Monday, March 26, 2012

'Wolf Eyes' Japanese Dogwood

At the March MAMG meeting, we were treated to a review of new plants for Spring 2012 by  Jim Crowder from Dan West Garden Center.  We'll be reviewing the plants he shared with us in the coming weeks.
The Wolf Eyes Japanese Dogwood
(Cornus kousa 'Wolf Eyes')
The Wolf Eyes Cornus kousa is a compact dogwood. The form is spreading, with multiple branches; at maturity, Wolf Eyes reaches 10 feet in height with a slightly greater spread.  The foliage is variegated with a white margin and light green interior. In autumn, the leaves develop streaks ranging in color from pink to red. Older trees often develop mottled bark.
The trees produce what appears to be dazzling flowers in late spring to early summer for a period as long as 6 weeks. The four large, white petal-like structures are actually bracts--modified leaves that protect a cluster of three dozen or more tiny flowers at their junction. A colorless bract can't photosynthesize, but its veins bring food manufactured by the tree's chlorophyllous leaves--keeping the bracts vibrant for a week or more. The berry that succeeds flowering is raspberry-like in appearance.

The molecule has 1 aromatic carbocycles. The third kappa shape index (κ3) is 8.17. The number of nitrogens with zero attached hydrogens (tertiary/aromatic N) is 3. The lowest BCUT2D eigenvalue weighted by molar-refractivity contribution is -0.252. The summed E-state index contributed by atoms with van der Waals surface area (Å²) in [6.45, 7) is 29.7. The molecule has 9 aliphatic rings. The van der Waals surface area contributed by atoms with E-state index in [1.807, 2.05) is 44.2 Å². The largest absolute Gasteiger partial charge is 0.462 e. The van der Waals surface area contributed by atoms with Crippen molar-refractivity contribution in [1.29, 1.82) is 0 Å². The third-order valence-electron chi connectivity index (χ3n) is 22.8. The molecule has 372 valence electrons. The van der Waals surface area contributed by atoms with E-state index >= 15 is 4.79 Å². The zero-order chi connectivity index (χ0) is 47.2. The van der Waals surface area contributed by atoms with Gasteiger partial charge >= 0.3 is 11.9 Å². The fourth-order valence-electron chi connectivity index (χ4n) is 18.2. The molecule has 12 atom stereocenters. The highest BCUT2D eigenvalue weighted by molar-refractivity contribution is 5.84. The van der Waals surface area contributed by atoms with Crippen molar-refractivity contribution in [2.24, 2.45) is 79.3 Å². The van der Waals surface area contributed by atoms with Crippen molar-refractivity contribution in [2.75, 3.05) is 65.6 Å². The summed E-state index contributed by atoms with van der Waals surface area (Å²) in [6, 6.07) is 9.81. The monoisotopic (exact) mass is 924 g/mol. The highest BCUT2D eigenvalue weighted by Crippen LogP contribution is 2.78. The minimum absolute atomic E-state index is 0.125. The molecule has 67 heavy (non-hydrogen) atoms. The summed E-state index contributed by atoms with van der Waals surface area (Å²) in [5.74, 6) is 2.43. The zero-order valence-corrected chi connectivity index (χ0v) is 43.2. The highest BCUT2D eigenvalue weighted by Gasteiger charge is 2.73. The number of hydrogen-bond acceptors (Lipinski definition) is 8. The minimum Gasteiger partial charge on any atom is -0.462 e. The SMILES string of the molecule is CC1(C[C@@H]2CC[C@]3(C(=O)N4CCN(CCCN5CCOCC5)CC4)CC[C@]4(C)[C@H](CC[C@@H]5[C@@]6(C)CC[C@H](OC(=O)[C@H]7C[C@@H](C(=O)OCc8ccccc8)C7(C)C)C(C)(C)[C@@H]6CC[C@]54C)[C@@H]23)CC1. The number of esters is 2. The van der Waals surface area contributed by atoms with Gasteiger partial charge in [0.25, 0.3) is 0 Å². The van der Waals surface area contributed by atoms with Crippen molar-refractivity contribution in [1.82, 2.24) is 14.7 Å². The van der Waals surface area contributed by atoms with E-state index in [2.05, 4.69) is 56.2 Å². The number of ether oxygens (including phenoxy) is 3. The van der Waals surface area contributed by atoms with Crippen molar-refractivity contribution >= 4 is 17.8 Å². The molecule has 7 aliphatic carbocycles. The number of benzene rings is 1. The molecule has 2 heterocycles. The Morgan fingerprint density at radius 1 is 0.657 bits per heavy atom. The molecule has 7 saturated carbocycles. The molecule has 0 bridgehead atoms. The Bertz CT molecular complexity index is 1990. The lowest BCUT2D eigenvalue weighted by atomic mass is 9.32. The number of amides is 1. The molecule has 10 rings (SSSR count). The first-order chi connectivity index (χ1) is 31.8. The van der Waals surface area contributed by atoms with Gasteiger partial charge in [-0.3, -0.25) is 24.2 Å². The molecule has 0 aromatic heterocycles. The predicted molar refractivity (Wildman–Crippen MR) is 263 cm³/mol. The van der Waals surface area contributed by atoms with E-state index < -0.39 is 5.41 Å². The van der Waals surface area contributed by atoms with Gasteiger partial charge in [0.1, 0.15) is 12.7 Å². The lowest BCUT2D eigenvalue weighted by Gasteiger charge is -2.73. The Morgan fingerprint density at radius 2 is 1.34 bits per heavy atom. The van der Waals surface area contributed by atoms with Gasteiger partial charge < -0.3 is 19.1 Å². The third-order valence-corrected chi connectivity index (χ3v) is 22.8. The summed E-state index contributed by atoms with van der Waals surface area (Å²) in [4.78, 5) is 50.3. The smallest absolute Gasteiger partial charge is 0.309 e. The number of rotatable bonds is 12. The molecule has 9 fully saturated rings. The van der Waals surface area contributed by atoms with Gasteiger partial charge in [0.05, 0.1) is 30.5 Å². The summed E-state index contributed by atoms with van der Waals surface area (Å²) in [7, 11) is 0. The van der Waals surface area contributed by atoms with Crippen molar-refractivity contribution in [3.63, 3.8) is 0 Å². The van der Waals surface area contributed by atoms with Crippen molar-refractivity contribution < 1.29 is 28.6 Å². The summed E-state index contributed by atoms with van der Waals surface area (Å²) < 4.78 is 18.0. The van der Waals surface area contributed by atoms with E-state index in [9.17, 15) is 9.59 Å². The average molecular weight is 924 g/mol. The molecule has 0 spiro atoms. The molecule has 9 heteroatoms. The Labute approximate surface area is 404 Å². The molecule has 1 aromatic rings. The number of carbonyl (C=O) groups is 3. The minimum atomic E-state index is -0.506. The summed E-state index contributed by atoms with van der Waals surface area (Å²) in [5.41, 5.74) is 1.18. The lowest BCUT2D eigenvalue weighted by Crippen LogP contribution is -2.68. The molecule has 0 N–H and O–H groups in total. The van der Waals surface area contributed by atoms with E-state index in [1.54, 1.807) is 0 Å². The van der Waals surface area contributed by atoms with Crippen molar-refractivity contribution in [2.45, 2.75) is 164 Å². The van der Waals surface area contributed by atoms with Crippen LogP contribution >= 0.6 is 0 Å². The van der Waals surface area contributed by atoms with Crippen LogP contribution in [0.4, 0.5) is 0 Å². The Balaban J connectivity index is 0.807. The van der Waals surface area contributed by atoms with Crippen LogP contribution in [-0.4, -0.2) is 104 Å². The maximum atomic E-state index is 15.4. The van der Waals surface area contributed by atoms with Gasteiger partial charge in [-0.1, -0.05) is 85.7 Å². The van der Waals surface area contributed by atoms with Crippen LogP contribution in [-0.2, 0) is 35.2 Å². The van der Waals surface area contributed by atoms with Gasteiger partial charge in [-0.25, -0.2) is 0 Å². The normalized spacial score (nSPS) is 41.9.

Plant Wolf Eyes in partial shade and in a well-drained, acidic soil.  Like other types of Cornus kousa, Wolf Eyes blooms later in the spring than does flowering dogwood (Cornus florida) -- an important factor to consider if you're trying to stagger bloom periods in your landscaping. Don’t forget to provide the tree with sufficient water during hot spells.

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